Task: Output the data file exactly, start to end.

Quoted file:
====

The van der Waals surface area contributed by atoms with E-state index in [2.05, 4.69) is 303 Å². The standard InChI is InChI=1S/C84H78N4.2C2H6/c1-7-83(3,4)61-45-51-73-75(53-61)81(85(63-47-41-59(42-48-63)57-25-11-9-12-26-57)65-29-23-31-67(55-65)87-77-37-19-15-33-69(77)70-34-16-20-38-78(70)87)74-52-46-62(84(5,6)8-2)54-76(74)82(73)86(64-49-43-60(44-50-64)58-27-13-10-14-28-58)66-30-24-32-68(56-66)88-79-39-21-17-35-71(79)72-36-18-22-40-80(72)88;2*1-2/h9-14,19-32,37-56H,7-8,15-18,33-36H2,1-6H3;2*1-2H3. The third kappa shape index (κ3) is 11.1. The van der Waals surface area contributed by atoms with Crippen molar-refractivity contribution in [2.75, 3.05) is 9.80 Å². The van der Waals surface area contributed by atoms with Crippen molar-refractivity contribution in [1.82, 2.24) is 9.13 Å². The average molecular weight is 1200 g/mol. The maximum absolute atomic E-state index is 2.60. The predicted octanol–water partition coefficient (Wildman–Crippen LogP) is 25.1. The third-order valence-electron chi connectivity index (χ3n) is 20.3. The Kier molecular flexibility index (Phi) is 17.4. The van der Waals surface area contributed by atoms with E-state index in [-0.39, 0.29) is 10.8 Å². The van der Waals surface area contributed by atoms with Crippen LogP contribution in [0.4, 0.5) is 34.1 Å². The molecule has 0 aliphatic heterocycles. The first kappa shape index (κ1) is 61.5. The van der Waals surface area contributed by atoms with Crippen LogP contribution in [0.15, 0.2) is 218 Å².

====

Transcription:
The van der Waals surface area contributed by atoms with E-state index in [2.05, 4.69) is 303 Å². The standard InChI is InChI=1S/C84H78N4.2C2H6/c1-7-83(3,4)61-45-51-73-75(53-61)81(85(63-47-41-59(42-48-63)57-25-11-9-12-26-57)65-29-23-31-67(55-65)87-77-37-19-15-33-69(77)70-34-16-20-38-78(70)87)74-52-46-62(84(5,6)8-2)54-76(74)82(73)86(64-49-43-60(44-50-64)58-27-13-10-14-28-58)66-30-24-32-68(56-66)88-79-39-21-17-35-71(79)72-36-18-22-40-80(72)88;2*1-2/h9-14,19-32,37-56H,7-8,15-18,33-36H2,1-6H3;2*1-2H3. The third kappa shape index (κ3) is 11.1. The van der Waals surface area contributed by atoms with Crippen molar-refractivity contribution in [2.75, 3.05) is 9.80 Å². The van der Waals surface area contributed by atoms with Crippen molar-refractivity contribution in [1.82, 2.24) is 9.13 Å². The average molecular weight is 1200 g/mol. The maximum absolute atomic E-state index is 2.60. The predicted octanol–water partition coefficient (Wildman–Crippen LogP) is 25.1. The third-order valence-electron chi connectivity index (χ3n) is 20.3. The Kier molecular flexibility index (Phi) is 17.4. The van der Waals surface area contributed by atoms with E-state index in [-0.39, 0.29) is 10.8 Å². The van der Waals surface area contributed by atoms with Crippen LogP contribution in [0.4, 0.5) is 34.1 Å². The molecule has 0 aliphatic heterocycles. The first kappa shape index (κ1) is 61.5. The van der Waals surface area contributed by atoms with Crippen LogP contribution in [0.15, 0.2) is 218 Å².